Destroying or Removing Property to Prevent Governmental Seizure
While most of us assume that we are free to do what we wish with our own personal property, the reality is that it is possible to be charged with a federal crime for destroying, transferring, damaging, or disposing of personal property. However, this is only true if the actions were undertaken in order to prevent or impair the ability of law enforcement officers to search or seize it. Those who are convicted of this offense could end up facing five years imprisonment and fines, in addition to the creation of a permanent criminal record, so it is important for these individuals to seek assistance from an experienced federal crime lawyer who may be able to get their charges reduced or dismissed entirely.
What Type of Conduct is Unlawful?
Most of the time, we can do whatever we want with our private property. However, this is not the case if the property in question is the object of a search or seizure. In these cases, people are prohibited from destroying, damaging, wasting, transferring, disposing of, or attempting to commit any of these acts at certain times, including before, during, or after a search or seizure of the property by law enforcement.
Fortunately, a person cannot be convicted for accidentally destroying a potential piece of evidence. This is because federal law limits prosecution to situations where a person knowingly destroys, damages, or transfers a piece of property for the purpose of preventing or impairing law enforcement’s authority to take that property into its custody.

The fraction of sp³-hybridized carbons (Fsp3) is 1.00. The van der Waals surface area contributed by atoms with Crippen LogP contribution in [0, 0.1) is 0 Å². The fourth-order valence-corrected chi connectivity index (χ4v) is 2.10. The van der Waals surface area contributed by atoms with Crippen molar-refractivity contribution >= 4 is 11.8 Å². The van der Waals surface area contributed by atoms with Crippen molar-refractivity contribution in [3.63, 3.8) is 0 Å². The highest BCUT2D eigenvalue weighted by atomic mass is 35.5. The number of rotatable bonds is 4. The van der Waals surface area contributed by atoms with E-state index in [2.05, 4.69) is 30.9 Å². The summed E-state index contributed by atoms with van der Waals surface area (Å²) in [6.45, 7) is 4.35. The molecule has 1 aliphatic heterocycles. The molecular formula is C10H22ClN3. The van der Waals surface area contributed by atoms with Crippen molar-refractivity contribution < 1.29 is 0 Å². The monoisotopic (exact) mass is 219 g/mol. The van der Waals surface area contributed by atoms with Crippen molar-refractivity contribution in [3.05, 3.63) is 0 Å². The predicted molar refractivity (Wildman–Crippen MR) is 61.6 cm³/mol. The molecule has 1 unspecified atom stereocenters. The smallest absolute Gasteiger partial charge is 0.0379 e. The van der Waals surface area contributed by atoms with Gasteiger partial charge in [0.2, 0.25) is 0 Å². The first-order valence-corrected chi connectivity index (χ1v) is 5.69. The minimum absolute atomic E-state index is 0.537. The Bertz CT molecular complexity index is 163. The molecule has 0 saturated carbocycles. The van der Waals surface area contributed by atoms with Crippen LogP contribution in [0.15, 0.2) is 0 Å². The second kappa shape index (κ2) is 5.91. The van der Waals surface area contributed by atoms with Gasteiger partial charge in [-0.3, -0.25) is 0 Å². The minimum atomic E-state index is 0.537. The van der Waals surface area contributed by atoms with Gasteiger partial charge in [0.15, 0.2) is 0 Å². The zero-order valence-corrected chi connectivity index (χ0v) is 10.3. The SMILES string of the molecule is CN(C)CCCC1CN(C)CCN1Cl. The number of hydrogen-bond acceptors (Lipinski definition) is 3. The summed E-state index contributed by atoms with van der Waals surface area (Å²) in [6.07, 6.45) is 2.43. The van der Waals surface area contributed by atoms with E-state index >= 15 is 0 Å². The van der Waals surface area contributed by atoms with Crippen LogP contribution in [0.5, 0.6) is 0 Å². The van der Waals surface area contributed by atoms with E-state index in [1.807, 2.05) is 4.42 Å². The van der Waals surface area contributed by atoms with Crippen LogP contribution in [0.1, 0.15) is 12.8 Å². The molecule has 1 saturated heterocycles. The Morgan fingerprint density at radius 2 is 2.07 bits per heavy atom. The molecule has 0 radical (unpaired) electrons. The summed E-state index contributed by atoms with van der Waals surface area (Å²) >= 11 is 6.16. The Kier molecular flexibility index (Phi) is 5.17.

In fact, this type of conduct is unlawful even if the property was not used for a criminal purpose, as federal law allows defendants to be prosecuted in court if they destroy property that they know is subject to civil forfeiture to the U.S. government. These types of proceedings are against a person’s property and not necessarily against the owner him or herself and are separate from criminal prosecution. Further, only certain types of property can be labeled as civilly forfeitable, including:
- Property that was actually used to commit an offense;
- Property that was derived from an offense; or
- Property that is somehow traceable to a crime.
All actions involving civil forfeiture must be commenced no later than five years after the offense was discovered or within two years after the time when the property’s involvement in the offense was discovered, whichever date is later.
Consequences of Conviction
Despite the differences between civil and criminal seizure, a person can only be convicted of this offense if there is evidence that he or she destroyed the property for the purpose of impairing or defeating the court’s jurisdiction or ability to search or seize the property. Furthermore, regardless of whether the property was involved in a civil or a criminal matter, defendants who are convicted face severe penalties, including not only fines, but also up to five years imprisonment.
Call Today to Schedule a Free Consultation with a Dedicated Federal Crime Lawyer
Please contact Jeffrey S. Weiner, P.A., Criminal Defense Attorneys in Miami at 305-670-9919 to speak with an experienced federal crime attorney about your own pending charges. Our legal team is eager to assist you with your case.